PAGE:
The Dean's Column:
The Worthless Increase
Suppose you had a job where you received a 10% raise. Because business was falling off, the boss was soon forced to give you a 10% cut in salary. Will you be back to your starting salary? The answer is a resounding (and very surprising) NO!
This little story is quite disconcerting, since one would expect that with the same percent increase and decrease your should be back to where you started. This is intuitive thinking, but wrong. Convince yourself of this by choosing a specific amount of money and trying to follow the instructions.
Begin with $100. Calculate a 10% increase on the $100 to get $110. Now take a 10% decrease of this $110 to get $99—$1 less that the beginning amount.
You may wonder whether the result would have been different if we had first calculated the 10% decrease and then the 10% increase. Using the same $100 basis, we first calculate a 10% decrease to get $90. Then the 10% increase yields $99, the same as before. So order makes no difference.
A similar situation, one that is deceptively misleading, can be faced by a gambler. Consider the following situation. You may want to even simulate it with a friend to see if your intuition bears out.
You are offered a chance to play a game. The rules are simple. There are 100 cards, face down. 55 of the cards say “win” and 45 of the cards say, “lose.” You begin with a bankroll of $10,000. You must bet one half of your money on each card turned over, and you either win or lose that amount based on what the card says. At the end of the game, all cards have been turned over. How much money do you have at the end of the game?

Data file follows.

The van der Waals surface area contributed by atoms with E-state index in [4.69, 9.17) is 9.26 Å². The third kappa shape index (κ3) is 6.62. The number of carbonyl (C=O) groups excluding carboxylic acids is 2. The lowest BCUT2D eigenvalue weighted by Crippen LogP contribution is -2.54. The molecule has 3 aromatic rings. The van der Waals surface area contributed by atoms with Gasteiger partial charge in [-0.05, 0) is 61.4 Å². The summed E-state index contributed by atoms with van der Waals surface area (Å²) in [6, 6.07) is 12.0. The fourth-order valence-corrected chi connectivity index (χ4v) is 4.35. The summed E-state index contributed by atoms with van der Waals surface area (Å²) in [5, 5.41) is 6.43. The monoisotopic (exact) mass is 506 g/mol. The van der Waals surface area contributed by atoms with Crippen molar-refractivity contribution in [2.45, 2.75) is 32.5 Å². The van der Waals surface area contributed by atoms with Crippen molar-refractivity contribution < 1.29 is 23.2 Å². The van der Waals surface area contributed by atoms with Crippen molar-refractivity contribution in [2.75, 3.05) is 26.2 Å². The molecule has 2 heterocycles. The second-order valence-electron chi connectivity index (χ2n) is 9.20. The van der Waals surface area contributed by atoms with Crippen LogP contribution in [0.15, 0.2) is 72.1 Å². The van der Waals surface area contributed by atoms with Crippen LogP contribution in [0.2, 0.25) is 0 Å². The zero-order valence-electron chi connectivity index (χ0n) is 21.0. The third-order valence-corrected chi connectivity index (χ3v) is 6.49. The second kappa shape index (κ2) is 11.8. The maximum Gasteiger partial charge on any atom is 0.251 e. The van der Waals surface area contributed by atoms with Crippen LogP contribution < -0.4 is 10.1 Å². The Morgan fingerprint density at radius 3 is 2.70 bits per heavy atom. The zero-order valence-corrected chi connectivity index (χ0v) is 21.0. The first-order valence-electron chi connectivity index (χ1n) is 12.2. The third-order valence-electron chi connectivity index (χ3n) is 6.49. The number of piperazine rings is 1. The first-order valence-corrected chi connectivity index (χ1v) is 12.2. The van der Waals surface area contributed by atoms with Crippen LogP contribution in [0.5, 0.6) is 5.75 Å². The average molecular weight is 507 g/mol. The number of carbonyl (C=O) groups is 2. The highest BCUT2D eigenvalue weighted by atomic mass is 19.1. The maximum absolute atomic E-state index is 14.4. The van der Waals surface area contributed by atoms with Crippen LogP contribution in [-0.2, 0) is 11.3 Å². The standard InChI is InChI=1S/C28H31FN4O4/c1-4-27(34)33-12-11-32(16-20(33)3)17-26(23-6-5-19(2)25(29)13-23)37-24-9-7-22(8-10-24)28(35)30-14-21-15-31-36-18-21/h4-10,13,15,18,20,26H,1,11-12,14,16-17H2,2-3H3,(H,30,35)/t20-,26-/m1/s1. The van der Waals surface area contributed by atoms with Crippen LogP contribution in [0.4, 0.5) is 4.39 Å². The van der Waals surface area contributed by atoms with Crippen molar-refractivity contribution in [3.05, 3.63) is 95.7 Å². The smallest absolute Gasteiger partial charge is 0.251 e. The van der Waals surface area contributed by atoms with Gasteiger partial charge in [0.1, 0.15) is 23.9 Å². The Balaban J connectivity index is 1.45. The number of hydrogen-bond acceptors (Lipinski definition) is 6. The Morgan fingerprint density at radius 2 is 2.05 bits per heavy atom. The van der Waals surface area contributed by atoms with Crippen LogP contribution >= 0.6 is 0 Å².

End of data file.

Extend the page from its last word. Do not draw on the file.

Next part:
The same principle as above applies here. It is obvious that you will win ten times more than you will lose, so it appears that you will end with more than $10,000. What is obvious is often wrong, and this is a good example. Let’s say that you win on the first card; you now have $15,000. Now you lose on the second card; you now have $7,500. If you had first lost and then won, you would still have $7,500. So every time you win one and lose one, you lose one-fourth of your money. So you end up with….
This is $1.38 when rounded off. Surprised?#
You may find other such examples in Math Wonders: To Inspire Teachers and Students, by Alfred S. Posamentier (ASCD, 2003) see: www.ascd.org. or Math Charmers: Tantalizing Tidbits for the Mind, by Alfred S. Posamentier (Prometheus Books, 2003) see: www.prometheusbooks.com. If you wish to learn more about Pi, see: Pi : A Biography of the World’s Most Mysterious Number, by Alfred S. Posamentier (Prometheus Books, 2004) see: www.prometheusbooks.com.
Dr. Alfred S. Posamentier is Dean of the School of Education at City College of NY, author of over 35 books on math, and member of the NYS Standards Committee on Math.